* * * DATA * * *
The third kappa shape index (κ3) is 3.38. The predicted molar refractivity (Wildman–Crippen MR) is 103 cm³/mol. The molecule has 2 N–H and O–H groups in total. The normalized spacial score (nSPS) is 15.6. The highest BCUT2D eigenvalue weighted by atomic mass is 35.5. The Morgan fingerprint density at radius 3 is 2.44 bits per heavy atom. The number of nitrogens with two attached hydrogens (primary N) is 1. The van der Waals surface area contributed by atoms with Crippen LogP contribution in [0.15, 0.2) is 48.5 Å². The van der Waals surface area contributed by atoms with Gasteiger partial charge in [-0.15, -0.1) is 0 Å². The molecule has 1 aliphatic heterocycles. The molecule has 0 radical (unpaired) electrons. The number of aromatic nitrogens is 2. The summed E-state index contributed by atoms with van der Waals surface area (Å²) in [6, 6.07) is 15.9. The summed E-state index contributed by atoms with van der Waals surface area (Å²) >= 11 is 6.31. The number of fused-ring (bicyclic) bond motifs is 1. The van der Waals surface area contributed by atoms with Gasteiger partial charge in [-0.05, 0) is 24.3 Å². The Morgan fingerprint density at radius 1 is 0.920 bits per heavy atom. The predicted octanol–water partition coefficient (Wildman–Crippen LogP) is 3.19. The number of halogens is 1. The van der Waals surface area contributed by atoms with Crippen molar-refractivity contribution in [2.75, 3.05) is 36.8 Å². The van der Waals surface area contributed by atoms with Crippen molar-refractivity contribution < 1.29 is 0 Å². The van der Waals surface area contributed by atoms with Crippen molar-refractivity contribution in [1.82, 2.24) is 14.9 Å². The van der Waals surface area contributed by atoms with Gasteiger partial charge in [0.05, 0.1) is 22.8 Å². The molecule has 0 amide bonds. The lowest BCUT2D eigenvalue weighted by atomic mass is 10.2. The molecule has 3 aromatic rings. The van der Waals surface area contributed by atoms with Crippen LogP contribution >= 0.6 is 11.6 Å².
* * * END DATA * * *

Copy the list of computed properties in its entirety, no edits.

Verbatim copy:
The third kappa shape index (κ3) is 3.38. The predicted molar refractivity (Wildman–Crippen MR) is 103 cm³/mol. The molecule has 2 N–H and O–H groups in total. The normalized spacial score (nSPS) is 15.6. The highest BCUT2D eigenvalue weighted by atomic mass is 35.5. The Morgan fingerprint density at radius 3 is 2.44 bits per heavy atom. The number of nitrogens with two attached hydrogens (primary N) is 1. The van der Waals surface area contributed by atoms with Crippen LogP contribution in [0.15, 0.2) is 48.5 Å². The van der Waals surface area contributed by atoms with Gasteiger partial charge in [-0.15, -0.1) is 0 Å². The molecule has 1 aliphatic heterocycles. The molecule has 0 radical (unpaired) electrons. The number of aromatic nitrogens is 2. The summed E-state index contributed by atoms with van der Waals surface area (Å²) in [6, 6.07) is 15.9. The summed E-state index contributed by atoms with van der Waals surface area (Å²) >= 11 is 6.31. The number of fused-ring (bicyclic) bond motifs is 1. The van der Waals surface area contributed by atoms with Gasteiger partial charge in [-0.05, 0) is 24.3 Å². The Morgan fingerprint density at radius 1 is 0.920 bits per heavy atom. The predicted octanol–water partition coefficient (Wildman–Crippen LogP) is 3.19. The number of halogens is 1. The van der Waals surface area contributed by atoms with Crippen molar-refractivity contribution in [2.75, 3.05) is 36.8 Å². The van der Waals surface area contributed by atoms with Crippen molar-refractivity contribution < 1.29 is 0 Å². The van der Waals surface area contributed by atoms with Crippen molar-refractivity contribution in [1.82, 2.24) is 14.9 Å². The van der Waals surface area contributed by atoms with Gasteiger partial charge in [0.05, 0.1) is 22.8 Å². The molecule has 0 amide bonds. The lowest BCUT2D eigenvalue weighted by atomic mass is 10.2. The molecule has 3 aromatic rings. The van der Waals surface area contributed by atoms with Crippen LogP contribution >= 0.6 is 11.6 Å².